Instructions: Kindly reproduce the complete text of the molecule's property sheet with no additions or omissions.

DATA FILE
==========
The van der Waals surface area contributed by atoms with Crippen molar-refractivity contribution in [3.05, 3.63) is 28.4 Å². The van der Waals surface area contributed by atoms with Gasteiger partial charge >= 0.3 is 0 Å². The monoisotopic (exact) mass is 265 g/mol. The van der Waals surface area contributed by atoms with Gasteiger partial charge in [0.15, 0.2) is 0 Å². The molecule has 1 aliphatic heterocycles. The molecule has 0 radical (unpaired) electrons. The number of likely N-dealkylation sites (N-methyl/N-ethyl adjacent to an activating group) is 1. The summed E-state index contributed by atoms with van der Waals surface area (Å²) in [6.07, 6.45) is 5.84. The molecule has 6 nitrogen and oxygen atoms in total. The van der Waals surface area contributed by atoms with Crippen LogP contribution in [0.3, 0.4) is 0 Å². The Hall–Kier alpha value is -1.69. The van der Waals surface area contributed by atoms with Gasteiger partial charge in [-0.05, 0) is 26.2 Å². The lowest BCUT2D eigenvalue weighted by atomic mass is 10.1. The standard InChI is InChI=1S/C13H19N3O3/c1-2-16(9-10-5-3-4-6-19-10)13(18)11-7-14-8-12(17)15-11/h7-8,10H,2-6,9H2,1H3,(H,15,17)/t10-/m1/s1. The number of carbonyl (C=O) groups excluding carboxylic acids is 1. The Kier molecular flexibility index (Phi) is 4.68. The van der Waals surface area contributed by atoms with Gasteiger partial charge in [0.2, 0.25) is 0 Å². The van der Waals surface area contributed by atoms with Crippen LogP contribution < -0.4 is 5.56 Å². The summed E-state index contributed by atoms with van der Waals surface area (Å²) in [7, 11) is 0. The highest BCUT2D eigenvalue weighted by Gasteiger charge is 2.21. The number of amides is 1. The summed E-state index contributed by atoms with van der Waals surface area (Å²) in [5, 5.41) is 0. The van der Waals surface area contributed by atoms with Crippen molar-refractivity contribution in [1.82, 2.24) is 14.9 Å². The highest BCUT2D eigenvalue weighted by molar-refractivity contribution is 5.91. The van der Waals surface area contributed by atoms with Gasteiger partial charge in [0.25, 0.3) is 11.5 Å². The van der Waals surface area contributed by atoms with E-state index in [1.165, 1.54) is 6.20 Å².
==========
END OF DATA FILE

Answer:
The van der Waals surface area contributed by atoms with Crippen molar-refractivity contribution in [3.05, 3.63) is 28.4 Å². The van der Waals surface area contributed by atoms with Gasteiger partial charge >= 0.3 is 0 Å². The monoisotopic (exact) mass is 265 g/mol. The van der Waals surface area contributed by atoms with Gasteiger partial charge in [0.15, 0.2) is 0 Å². The molecule has 1 aliphatic heterocycles. The molecule has 0 radical (unpaired) electrons. The number of likely N-dealkylation sites (N-methyl/N-ethyl adjacent to an activating group) is 1. The summed E-state index contributed by atoms with van der Waals surface area (Å²) in [6.07, 6.45) is 5.84. The molecule has 6 nitrogen and oxygen atoms in total. The van der Waals surface area contributed by atoms with Crippen LogP contribution in [0.3, 0.4) is 0 Å². The Hall–Kier alpha value is -1.69. The van der Waals surface area contributed by atoms with Gasteiger partial charge in [-0.05, 0) is 26.2 Å². The lowest BCUT2D eigenvalue weighted by atomic mass is 10.1. The standard InChI is InChI=1S/C13H19N3O3/c1-2-16(9-10-5-3-4-6-19-10)13(18)11-7-14-8-12(17)15-11/h7-8,10H,2-6,9H2,1H3,(H,15,17)/t10-/m1/s1. The number of carbonyl (C=O) groups excluding carboxylic acids is 1. The Kier molecular flexibility index (Phi) is 4.68. The van der Waals surface area contributed by atoms with Gasteiger partial charge in [0.2, 0.25) is 0 Å². The van der Waals surface area contributed by atoms with Crippen LogP contribution < -0.4 is 5.56 Å². The summed E-state index contributed by atoms with van der Waals surface area (Å²) in [7, 11) is 0. The highest BCUT2D eigenvalue weighted by Gasteiger charge is 2.21. The number of amides is 1. The summed E-state index contributed by atoms with van der Waals surface area (Å²) in [5, 5.41) is 0. The van der Waals surface area contributed by atoms with Crippen molar-refractivity contribution in [1.82, 2.24) is 14.9 Å². The highest BCUT2D eigenvalue weighted by molar-refractivity contribution is 5.91. The van der Waals surface area contributed by atoms with Gasteiger partial charge in [0.25, 0.3) is 11.5 Å². The van der Waals surface area contributed by atoms with E-state index in [1.165, 1.54) is 6.20 Å².